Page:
It is one of the few criminal prosecutions of a top mortgage executive stemming from the recent housing crisis: Lorraine Brown, former chief executive of Lender Processing Services Inc.'s (LPS) DocX unit before it was shuttered in 2010, was sentenced on Tuesday to five years in prison for her role in a scheme to prepare and file more than one million fraudulently signed and notarized mortgage documents.
In addition, Brown, who pleaded guilty last November to conspiracy to commit mail and wire fraud, must pay a fine of $15,000 and serve two years of supervised release. The terms are the result of a plea agreement, according to the Department of Justice.
Prosecutors accused Brown of engaging in fraudulent mortgage-signing practices, including robo-signing, in an effort to boost DocX's profits. They alleged that from 2003 to 2009, Brown engaged in a scheme that included having temporary workers robo-sign thousands of mortgage documents a day.
At the time, DocX was handling more than half of the nation's foreclosures. The company's main clients included residential mortgage servicers.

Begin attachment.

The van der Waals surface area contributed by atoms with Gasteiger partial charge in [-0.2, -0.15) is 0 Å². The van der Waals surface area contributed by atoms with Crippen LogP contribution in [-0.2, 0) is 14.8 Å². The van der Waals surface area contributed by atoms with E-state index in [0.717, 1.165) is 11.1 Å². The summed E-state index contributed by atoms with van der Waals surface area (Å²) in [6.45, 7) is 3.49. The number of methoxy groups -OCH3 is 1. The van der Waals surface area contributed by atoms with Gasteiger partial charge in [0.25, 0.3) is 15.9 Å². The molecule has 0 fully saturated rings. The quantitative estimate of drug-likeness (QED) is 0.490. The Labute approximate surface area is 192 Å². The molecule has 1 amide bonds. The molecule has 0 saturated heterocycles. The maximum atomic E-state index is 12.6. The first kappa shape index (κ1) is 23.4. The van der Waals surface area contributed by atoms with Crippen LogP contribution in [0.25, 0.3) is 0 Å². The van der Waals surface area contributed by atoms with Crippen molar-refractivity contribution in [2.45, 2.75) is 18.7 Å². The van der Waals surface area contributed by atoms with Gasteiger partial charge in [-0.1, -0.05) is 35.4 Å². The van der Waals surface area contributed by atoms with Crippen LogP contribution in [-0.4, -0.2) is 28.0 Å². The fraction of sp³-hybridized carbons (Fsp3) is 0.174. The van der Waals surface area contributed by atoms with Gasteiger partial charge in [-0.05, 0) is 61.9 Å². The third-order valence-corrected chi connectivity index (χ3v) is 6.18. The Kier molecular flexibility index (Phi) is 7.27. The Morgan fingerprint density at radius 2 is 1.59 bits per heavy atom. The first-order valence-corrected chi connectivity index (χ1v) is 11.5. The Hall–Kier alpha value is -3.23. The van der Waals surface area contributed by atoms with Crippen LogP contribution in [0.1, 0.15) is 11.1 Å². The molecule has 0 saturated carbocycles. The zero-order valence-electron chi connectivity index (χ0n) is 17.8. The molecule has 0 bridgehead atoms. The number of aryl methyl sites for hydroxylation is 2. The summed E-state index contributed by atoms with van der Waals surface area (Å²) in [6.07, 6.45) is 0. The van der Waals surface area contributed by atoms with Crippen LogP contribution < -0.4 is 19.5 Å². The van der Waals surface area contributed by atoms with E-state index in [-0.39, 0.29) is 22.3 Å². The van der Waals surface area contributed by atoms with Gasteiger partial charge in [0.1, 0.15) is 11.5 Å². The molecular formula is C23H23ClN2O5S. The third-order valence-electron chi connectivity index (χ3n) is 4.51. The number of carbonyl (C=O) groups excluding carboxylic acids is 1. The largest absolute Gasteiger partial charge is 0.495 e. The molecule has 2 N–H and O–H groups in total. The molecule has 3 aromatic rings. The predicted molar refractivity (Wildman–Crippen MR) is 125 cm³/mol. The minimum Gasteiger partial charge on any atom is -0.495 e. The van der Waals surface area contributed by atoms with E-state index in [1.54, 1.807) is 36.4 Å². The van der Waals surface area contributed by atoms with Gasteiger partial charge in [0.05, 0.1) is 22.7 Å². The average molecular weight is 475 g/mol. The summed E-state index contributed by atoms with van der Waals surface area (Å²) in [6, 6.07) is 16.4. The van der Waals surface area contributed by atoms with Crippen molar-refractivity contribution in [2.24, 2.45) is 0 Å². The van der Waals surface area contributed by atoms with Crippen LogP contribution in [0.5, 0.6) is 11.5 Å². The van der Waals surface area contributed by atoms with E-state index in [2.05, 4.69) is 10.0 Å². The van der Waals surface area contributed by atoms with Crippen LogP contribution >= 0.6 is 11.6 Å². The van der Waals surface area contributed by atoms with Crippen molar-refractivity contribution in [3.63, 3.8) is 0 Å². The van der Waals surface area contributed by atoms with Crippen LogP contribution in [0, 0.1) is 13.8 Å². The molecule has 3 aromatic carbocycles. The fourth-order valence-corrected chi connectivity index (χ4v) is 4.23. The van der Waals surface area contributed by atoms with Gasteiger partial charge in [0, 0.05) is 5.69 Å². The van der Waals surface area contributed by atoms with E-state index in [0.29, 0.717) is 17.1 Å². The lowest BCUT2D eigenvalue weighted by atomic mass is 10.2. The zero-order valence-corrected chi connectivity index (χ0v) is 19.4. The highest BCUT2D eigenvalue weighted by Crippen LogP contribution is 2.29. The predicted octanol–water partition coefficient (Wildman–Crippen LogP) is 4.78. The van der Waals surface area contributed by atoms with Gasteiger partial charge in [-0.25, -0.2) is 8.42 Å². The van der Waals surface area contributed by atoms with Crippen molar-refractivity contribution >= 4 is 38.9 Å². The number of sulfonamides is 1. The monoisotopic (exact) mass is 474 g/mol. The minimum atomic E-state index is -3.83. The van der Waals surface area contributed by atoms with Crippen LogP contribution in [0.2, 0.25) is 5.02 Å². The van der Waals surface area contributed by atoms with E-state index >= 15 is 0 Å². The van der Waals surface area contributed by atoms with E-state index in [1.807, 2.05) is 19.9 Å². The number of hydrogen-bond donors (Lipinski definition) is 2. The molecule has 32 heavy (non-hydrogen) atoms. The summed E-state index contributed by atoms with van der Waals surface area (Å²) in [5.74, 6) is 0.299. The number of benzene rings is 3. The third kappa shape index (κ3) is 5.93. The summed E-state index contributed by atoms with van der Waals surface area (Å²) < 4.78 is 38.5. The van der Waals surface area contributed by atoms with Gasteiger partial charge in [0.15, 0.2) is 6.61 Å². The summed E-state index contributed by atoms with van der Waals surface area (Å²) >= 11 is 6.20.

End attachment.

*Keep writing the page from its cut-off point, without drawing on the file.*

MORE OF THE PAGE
Acting Assistant Attorney General Mythili Raman said Brown, 56, of Alpharetta, Ga., played a ‘central role in a scheme to fraudulently execute thousands of mortgage-related documents while our nation's housing market was at its most vulnerable point in generations.’
Brown's sentencing comes four months after LPS agreed to pay $35 million and enter a two-year non-prosecution agreement to resolve a related federal criminal probe. It also comes seven months after Brown reached an agreement with Missouri state prosecutors to plead guilty to one felony count each of forgery and perjury, as well as a misdemeanor charge of making a false declaration.
Last month, it was announced that Fidelity National Financial Inc. would be buying LPS for about $2.9 billion in cash and stock. The deal is expected to close in the fourth quarter.
This FBI investigation was part of the Financial Fraud Enforcement Task Force's (FFETF) overall effort to investigate and prosecute financial crimes. Founded in 2009 by President Obama, the FFETF is a consortium of federal law enforcement agencies and officials working in coordinated fashion to combat fraud.
Over the past three years, the Justice Department has filed more than 10,000 financial fraud cases against nearly 15,000 defendants, including more than 2,900 mortgage fraud defendants.